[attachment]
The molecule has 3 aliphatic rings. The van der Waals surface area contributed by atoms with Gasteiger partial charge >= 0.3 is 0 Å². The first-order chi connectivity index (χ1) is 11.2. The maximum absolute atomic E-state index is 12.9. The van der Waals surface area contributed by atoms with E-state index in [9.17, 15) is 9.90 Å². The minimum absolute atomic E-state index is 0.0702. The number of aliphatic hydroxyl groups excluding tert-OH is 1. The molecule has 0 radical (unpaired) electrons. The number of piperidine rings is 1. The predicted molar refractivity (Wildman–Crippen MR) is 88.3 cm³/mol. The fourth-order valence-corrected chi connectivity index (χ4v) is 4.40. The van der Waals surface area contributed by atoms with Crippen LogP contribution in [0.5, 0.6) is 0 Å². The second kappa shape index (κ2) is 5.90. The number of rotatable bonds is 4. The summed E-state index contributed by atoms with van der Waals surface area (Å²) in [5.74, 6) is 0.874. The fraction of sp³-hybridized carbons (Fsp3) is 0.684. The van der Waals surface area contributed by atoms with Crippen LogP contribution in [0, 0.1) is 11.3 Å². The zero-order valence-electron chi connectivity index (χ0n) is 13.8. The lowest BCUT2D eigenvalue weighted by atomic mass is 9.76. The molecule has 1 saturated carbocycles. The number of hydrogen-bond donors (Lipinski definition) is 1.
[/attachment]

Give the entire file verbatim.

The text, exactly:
The molecule has 3 aliphatic rings. The van der Waals surface area contributed by atoms with Gasteiger partial charge >= 0.3 is 0 Å². The first-order chi connectivity index (χ1) is 11.2. The maximum absolute atomic E-state index is 12.9. The van der Waals surface area contributed by atoms with E-state index in [9.17, 15) is 9.90 Å². The minimum absolute atomic E-state index is 0.0702. The number of aliphatic hydroxyl groups excluding tert-OH is 1. The molecule has 0 radical (unpaired) electrons. The number of piperidine rings is 1. The predicted molar refractivity (Wildman–Crippen MR) is 88.3 cm³/mol. The fourth-order valence-corrected chi connectivity index (χ4v) is 4.40. The van der Waals surface area contributed by atoms with Crippen LogP contribution in [0.5, 0.6) is 0 Å². The second kappa shape index (κ2) is 5.90. The number of rotatable bonds is 4. The summed E-state index contributed by atoms with van der Waals surface area (Å²) in [5.74, 6) is 0.874. The fraction of sp³-hybridized carbons (Fsp3) is 0.684. The van der Waals surface area contributed by atoms with Crippen LogP contribution in [0, 0.1) is 11.3 Å². The zero-order valence-electron chi connectivity index (χ0n) is 13.8. The lowest BCUT2D eigenvalue weighted by atomic mass is 9.76. The molecule has 1 saturated carbocycles. The number of hydrogen-bond donors (Lipinski definition) is 1.